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Blog Post | March 22, 2024

The Committee for a Responsible Federal Budget’s Bad-Faith Criticism of Biden’s Budget Proposal

The Committee for a Responsible Federal Budget (CRFB) has long championed a myopic version of federal fiscal policy where the overriding goal is to cut the deficit, ideally by slashing social programs and hiking taxes on the middle class. Their president Maya MacGuineas’s response to President Biden’s budget proposal for fiscal year 2025 is no different. (Fiscal years start in October, which is why the proposal is coming now.)

Despite many sweeping reforms that would seriously improve the lives of most Americans—or perhaps because of them—the CRFB hates the Biden budget. Instead, they call on the president to consider cutting Social Security, and criticize tax hikes only being levied on the wealthy. It’s of a piece with the organization’s history.

Let’s start with the details. The proposal boosts revenues and improves tax fairness through measures like raising the corporate tax rate to 28 percent (up from 21 percent), creating an alternative minimum tax rate (AMT) of 24 percent (up from 15 percent) for billion-dollar businesses, increasing the tax on stock buybacks to 4 percent (up from 1 percent), establishing an AMT for billionaires of 25 percent, and taxing investment income at the standard tax rates rather than the lower capital gains rate for families earning over a million dollars a year.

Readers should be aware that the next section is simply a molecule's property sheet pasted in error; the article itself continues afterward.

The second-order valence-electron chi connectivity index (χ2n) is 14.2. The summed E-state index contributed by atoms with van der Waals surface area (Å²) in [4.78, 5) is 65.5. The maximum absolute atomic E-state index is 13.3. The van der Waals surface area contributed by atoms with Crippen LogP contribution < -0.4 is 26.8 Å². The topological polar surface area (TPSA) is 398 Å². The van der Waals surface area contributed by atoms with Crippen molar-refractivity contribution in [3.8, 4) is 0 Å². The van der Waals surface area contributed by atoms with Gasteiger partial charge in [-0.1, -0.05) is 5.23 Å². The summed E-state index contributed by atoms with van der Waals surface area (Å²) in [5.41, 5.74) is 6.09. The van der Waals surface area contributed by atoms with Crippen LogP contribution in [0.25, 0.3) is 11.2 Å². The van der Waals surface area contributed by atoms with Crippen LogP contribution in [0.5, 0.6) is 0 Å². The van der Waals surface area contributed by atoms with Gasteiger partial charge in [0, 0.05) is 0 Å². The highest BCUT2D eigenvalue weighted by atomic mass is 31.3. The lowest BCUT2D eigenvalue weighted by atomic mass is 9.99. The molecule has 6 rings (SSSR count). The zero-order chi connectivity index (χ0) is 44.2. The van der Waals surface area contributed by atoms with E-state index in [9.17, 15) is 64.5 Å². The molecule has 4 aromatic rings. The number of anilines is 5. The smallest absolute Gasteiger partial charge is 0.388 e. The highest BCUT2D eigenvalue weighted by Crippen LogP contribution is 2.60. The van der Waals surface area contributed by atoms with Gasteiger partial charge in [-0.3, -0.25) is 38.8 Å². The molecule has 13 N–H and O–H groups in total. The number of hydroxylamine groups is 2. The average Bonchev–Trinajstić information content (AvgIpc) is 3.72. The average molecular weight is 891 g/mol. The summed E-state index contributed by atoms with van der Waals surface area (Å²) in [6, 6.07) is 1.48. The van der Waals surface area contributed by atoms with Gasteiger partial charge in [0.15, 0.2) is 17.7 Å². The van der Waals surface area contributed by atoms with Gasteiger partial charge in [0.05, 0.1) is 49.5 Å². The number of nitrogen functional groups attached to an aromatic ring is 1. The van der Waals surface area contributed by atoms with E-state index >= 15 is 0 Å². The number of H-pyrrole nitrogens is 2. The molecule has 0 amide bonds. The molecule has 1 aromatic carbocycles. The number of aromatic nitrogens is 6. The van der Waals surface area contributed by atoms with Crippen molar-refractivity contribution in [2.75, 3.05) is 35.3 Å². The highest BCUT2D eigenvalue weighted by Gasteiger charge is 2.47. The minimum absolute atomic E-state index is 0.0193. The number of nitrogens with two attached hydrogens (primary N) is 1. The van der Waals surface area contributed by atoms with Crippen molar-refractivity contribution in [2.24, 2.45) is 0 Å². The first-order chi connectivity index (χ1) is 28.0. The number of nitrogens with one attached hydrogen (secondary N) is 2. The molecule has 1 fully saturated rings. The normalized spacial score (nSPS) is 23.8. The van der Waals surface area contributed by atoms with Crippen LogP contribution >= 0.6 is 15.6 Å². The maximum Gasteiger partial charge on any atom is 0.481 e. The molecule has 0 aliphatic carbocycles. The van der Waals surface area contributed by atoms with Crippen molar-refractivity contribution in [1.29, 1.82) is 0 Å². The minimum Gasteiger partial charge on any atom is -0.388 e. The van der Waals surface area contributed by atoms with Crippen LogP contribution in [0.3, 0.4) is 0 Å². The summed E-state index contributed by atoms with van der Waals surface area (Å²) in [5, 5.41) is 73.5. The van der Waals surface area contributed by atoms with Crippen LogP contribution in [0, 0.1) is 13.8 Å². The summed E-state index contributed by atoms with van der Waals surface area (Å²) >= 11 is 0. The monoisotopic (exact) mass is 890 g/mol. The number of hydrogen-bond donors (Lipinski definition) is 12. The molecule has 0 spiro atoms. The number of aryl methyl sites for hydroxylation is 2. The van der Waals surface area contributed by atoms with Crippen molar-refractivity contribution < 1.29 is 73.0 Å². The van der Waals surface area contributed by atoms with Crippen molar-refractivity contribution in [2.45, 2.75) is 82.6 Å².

Simultaneously, it includes key welfare policies like permanently expanding the Child Tax Credit (CTC), the Earned Income Tax Credit (EITC), and the Affordable Care Act premium tax credits. It also creates a national requirement for paid family and medical leave, invests in low-cost preschool and child care, expands nutrition assistance for pregnant mothers and new mothers with babies or young children (WIC), and shores up Medicare. On top of all of that, the proposal also includes $3.3 trillion in deficit reduction. In short, it’s a package of tax hikes focused almost entirely on the rich, coupled to an expansion of benefits for everyone else, plus a big cut in borrowing.

To be sure, the proposal has its warts. It still allocates nearly $900 billion to military spending, despite the fact that the Pentagon cannot pass an internal audit to save its life. It also increases spending for border control, which could be problematic given the brutality of Biden’s border policy. Additionally, as CRFB is very eager to harp on, there is not a concrete plan to ensure the long term stability of Social Security. That said, the good far outweighs the bad.